8 ways to tell if your cat has a urinary tract infection
I found this article just before I took Neo in to the cat hating vet in Richmond Hill, Ontario named Dr. John Mollard. The information is excellent. The article was written by John Paduchak.
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Boy, did I learn a valuable lesson. My cat was acting lethargic and strange so I got worried and took her to the veterinarian. Turns out she had a urinary tract infection that had traveled up to her kidneys! My veterinarian told me that if I had waited any longer, my poor cat would have died. That was a wake-up call for me and made me realize that in order to keep my cat safe, I needed to learn what the signs and symptoms of cat urinary infection were so I could spot it quickly. Here are 8 ways to tell if your cat has a urinary infection before it's too late.
1. If your cat is cringing in pain while urinating, this is a definite sign of cat urinary problems. It's important to know how your cat normally behaves in order to detect any unusual behavior.
2. Excessive grooming of the genitals can possibly be a sign of cat urinary infection, especially if your cat is crying while grooming.
3. Is your cat urinating more or less frequently than usual? Take note of any changes in urination patterns.
4. Dehydration can be one of the first signs of cat urinary problems so if you notice your cat drinking more water than usual, your cat could possibly be suffering from a urinary tract infection.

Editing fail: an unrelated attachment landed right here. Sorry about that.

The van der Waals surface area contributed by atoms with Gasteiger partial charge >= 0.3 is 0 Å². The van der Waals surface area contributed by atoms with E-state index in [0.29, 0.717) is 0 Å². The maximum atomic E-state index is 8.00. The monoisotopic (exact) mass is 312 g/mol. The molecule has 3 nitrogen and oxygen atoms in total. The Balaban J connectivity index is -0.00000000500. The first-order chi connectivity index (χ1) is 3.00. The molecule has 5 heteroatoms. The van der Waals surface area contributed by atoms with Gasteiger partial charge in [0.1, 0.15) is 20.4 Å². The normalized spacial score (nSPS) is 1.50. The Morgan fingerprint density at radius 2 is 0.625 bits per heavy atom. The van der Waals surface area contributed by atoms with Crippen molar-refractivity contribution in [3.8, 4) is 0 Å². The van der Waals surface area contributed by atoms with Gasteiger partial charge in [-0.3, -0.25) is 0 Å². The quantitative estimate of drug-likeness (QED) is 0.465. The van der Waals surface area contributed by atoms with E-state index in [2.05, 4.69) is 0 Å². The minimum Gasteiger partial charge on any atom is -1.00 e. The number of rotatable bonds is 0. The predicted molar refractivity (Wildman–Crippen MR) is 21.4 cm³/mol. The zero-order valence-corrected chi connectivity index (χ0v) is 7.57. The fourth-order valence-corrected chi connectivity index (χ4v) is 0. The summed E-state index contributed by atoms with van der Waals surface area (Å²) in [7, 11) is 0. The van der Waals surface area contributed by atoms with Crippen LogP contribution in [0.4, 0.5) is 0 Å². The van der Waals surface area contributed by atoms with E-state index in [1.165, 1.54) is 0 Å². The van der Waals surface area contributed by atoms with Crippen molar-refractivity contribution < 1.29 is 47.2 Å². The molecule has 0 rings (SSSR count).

5. Let your cat urinate on a light-colored surface. If you see traces of blood in your cat's urine, it is most likely a sign of cat urinary infection. Take your cat to a veterinarian for immediate diagnosis.
6. If your cat is urinating outside of its litter box, it is a sign of cat urinary problems. This happens because your cat associates the pain of urinating with the litter box and therefore tries to avoid it all costs.
7. If your cat has a fever, and tender abdomen when you pick it up this is also a uti symptom you should be concerned about. Lethargy is a sign of the later stages of uti.
8. If your cat stops urinating altogether, it is a serious red flag and you should take your cat to the veterinarian immediately. If your cat goes even 3 to 4 days without urinating, it can be fatal.
In conclusion, if you want to treat your cat's urinary tract infection before it's too late, it's important to keep abreast of these signs and symptoms. Cat urinary infection can be fatal if not treated in time. The best way to treat these symptoms however is at home with a homeopathic remedy before they spiral out of control. Your first step should be to go to a veterinarian and get a correct diagnosis. Then you can administer a homeopathic remedy and make some important lifestyle changes. By doing so, you can kill two birds with one stone and treat the infection while preventing recurrence.John Paduchak is a pet enthusiast and webmaster of Pet Bladder Health and Marie's Pet Shop Throughout his life, John grew up on a 140 acre farm in upstate NY and had pet friends of many varieties. Now he currently has 3 cats, freshwater tropical fish, & 4 hermit crabs that he shares with his daughter, Marie. A strong supporter of naturopathy for pets he publishes articles on their care and training.
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